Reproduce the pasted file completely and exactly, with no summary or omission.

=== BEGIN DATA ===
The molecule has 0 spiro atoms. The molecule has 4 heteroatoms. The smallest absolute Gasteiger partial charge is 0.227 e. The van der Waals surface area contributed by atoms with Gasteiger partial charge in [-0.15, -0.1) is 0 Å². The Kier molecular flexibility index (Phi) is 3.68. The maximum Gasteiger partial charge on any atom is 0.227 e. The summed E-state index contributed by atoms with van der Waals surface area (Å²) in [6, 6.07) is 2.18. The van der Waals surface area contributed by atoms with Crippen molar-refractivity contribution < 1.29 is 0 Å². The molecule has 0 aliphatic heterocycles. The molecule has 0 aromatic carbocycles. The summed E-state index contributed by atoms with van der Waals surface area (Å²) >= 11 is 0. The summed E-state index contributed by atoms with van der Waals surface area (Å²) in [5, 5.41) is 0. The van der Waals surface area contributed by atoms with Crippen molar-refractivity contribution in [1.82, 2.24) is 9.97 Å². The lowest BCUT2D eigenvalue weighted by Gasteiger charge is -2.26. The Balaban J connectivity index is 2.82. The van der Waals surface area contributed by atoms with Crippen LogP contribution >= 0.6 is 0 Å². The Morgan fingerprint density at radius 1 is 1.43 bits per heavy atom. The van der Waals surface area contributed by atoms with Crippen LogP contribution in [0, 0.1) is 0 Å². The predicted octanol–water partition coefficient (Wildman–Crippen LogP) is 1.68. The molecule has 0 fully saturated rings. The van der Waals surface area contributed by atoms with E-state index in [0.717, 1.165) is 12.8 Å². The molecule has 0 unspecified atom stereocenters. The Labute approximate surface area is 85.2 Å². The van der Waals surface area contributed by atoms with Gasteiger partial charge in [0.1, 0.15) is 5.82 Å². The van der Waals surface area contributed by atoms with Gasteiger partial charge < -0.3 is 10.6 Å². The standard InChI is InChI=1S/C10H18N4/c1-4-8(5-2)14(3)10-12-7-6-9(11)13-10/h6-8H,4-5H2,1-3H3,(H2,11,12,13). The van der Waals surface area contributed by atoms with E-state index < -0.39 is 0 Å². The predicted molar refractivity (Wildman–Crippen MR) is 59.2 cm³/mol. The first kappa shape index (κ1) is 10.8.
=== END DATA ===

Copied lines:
The molecule has 0 spiro atoms. The molecule has 4 heteroatoms. The smallest absolute Gasteiger partial charge is 0.227 e. The van der Waals surface area contributed by atoms with Gasteiger partial charge in [-0.15, -0.1) is 0 Å². The Kier molecular flexibility index (Phi) is 3.68. The maximum Gasteiger partial charge on any atom is 0.227 e. The summed E-state index contributed by atoms with van der Waals surface area (Å²) in [6, 6.07) is 2.18. The van der Waals surface area contributed by atoms with Crippen molar-refractivity contribution < 1.29 is 0 Å². The molecule has 0 aliphatic heterocycles. The molecule has 0 aromatic carbocycles. The summed E-state index contributed by atoms with van der Waals surface area (Å²) >= 11 is 0. The summed E-state index contributed by atoms with van der Waals surface area (Å²) in [5, 5.41) is 0. The van der Waals surface area contributed by atoms with Crippen molar-refractivity contribution in [1.82, 2.24) is 9.97 Å². The lowest BCUT2D eigenvalue weighted by Gasteiger charge is -2.26. The Balaban J connectivity index is 2.82. The van der Waals surface area contributed by atoms with Crippen LogP contribution >= 0.6 is 0 Å². The Morgan fingerprint density at radius 1 is 1.43 bits per heavy atom. The van der Waals surface area contributed by atoms with Crippen LogP contribution in [0, 0.1) is 0 Å². The predicted octanol–water partition coefficient (Wildman–Crippen LogP) is 1.68. The molecule has 0 fully saturated rings. The van der Waals surface area contributed by atoms with E-state index in [0.717, 1.165) is 12.8 Å². The molecule has 0 unspecified atom stereocenters. The Labute approximate surface area is 85.2 Å². The van der Waals surface area contributed by atoms with Gasteiger partial charge in [0.1, 0.15) is 5.82 Å². The van der Waals surface area contributed by atoms with Gasteiger partial charge < -0.3 is 10.6 Å². The standard InChI is InChI=1S/C10H18N4/c1-4-8(5-2)14(3)10-12-7-6-9(11)13-10/h6-8H,4-5H2,1-3H3,(H2,11,12,13). The van der Waals surface area contributed by atoms with E-state index < -0.39 is 0 Å². The predicted molar refractivity (Wildman–Crippen MR) is 59.2 cm³/mol. The first kappa shape index (κ1) is 10.8.